Toronto Film Society presented The Horse Soldiers (1959) on Sunday, December 19, 1982 in a double bill with Mad About Music as part of the Season 35 Sunday Afternoon Film Buffs Series “A”, Programme 4.
Production Company: Mirisch Company/United Artists. Producers: John Lee Mahin, Martin Rackin. Director: John Ford. Screenplay: John Lee Mahin, Martin Rackin, from a novel by Harold Sinclair. Photography: William Clothier. Art Direction: Fronk Hotaling. Set Decoration: Victor Gangelin. Music: David Buttolph. Songs: Stan Jones. Editor: Jack Murray. Assistant Director: Wingate Smith.
Cast: John Wayne (Col. John Marlowe), William Holden (Major Hank Kendall), Constance Towers (Hannah Hunter), Althea Gibson (Lukey), Hoot Gibson (Brown), Anna Lee (Mrs. Buford), Russell Simpson (Sheriff Goodboy), Stan Jones (Gen. U.S. Grant), Carleton Young (Col. Jonathan Miles), Ken Curtis (Wilkie), O.Z. Whitehead (Hopkins), Denver Pyle (Jagger Jo), Strother Martin (Virgil), Hank Worden (Deacon), Jack Pennick (Sgt. Mitchell).
The bad news about this afternoon’s print of The Horse Soldiers is that it is in DeLuxe Color, meaning that the print is, in all probability, a pinkish-red in colour. This is not the way the film looked when it first came out, or even a few years after initial release. All colour processes other than 3-Strip Technicolor (the dominant colour process from 1935 to 1955), and some post 1955 to early 1970s Technicolor, faded after only a few years. DeLuxe Color was printed on Eastmancolor film by DeLuxe process–ensuring one of the worst post-release records of colour survival. When we last viewed the film in 1975, only the cadets’ march retained any colour fidelity, yet even that sequence may be deteriorated by now. Why, then, are we showing this film? Well, it is a late, generally neglected genre film by the greatest director in film history, John Ford. We delayed screening this film the past few years because of the colour problems, but now figured that no good print would ever return to Canada, and the film merited serious revival. Perhaps one should look on this print as a pinkish, tinted black&white film. The images are still sharp, and the soundtrack is good.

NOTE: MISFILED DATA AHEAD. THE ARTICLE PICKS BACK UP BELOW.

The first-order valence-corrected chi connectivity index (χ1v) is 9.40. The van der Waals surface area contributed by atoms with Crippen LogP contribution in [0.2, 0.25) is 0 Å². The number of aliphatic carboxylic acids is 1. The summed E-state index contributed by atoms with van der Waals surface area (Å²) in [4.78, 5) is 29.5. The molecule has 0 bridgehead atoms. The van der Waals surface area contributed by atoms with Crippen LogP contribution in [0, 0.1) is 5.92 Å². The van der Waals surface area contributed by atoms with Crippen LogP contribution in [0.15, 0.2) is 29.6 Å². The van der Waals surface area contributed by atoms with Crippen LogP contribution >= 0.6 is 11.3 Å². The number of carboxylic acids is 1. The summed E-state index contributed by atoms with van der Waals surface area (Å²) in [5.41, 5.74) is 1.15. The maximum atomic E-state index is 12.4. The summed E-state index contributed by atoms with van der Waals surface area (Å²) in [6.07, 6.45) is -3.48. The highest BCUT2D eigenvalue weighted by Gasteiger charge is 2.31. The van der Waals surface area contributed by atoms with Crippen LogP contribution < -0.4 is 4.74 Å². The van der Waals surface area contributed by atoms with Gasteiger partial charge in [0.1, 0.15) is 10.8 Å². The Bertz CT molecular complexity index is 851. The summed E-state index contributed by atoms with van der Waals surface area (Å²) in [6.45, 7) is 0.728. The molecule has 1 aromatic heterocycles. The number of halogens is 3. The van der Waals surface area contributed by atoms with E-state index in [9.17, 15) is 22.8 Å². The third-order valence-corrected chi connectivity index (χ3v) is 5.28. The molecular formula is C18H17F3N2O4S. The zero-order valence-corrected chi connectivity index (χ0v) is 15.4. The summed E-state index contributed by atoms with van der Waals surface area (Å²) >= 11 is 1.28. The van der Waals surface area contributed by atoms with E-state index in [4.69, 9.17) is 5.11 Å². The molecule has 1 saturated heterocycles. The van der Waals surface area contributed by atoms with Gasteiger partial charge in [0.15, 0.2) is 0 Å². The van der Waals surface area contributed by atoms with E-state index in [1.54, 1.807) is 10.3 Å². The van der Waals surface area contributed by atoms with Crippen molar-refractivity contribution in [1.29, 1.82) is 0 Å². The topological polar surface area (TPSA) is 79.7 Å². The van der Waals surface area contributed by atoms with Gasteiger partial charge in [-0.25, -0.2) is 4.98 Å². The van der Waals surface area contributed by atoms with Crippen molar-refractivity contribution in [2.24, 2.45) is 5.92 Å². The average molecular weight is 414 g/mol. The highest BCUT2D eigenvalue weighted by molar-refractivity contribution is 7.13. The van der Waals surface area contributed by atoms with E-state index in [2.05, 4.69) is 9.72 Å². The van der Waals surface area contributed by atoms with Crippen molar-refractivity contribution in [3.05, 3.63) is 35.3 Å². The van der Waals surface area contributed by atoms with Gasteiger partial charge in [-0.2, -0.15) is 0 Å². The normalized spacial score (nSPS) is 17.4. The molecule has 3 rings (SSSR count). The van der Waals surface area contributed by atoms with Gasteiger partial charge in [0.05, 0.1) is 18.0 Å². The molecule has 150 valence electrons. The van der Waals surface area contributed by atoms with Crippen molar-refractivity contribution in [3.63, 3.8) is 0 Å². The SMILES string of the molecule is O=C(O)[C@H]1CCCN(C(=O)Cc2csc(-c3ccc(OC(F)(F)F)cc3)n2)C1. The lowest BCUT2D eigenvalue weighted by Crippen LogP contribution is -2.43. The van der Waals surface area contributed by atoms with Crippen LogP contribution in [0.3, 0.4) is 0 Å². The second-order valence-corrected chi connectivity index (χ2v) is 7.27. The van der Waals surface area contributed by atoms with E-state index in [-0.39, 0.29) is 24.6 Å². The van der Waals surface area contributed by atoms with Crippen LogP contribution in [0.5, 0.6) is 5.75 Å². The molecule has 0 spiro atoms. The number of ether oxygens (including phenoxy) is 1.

Despite the colour problems of this print, The Horse Soldiers can still be appreciated for its superb photographic composition–note the shots of a single line of cavalry riding by a lake; the final scenes of departure between Wayne and Holden; the scene of Wayne riding away from Towers, shot through a cabin doorway as were several memorable sequences in The Searchers. And, The Horse Soldiers can also be enjoyed for its soundtrack–the album was played before this afternoon’s first film. Ford employed recurring themes and melodies throughout his film career, no matter who the composer or arranger was. The litlting Civil War song, Lorena, arranged by David Buttolph, which was the third track played during the intermission music, appears a coule of times in The Horse Soldiers; yet it is also the love music that haunts The Searchers, that greatest of all Westerns, arranged by Max Steiner. Similarly, Ford’s use of the Ann Rutledge theme from Alfred Newman’s score of Young Mr. Lincoln in 1939 reappeared in 1962’s The Man Who Shot Liberty Vallance, to be shown on our Monday Buff Series in February.
Of the story of The Horses Soldiers itself, we can only add that it was based on a true occurrence, when, in April, 1863, the U.S. Cavalry went on a raid deep behind the Confederate lines to create havoc and disturb morale. It was Ford’s only full-fledged Civil War feature film.
Notes by Jaan Salk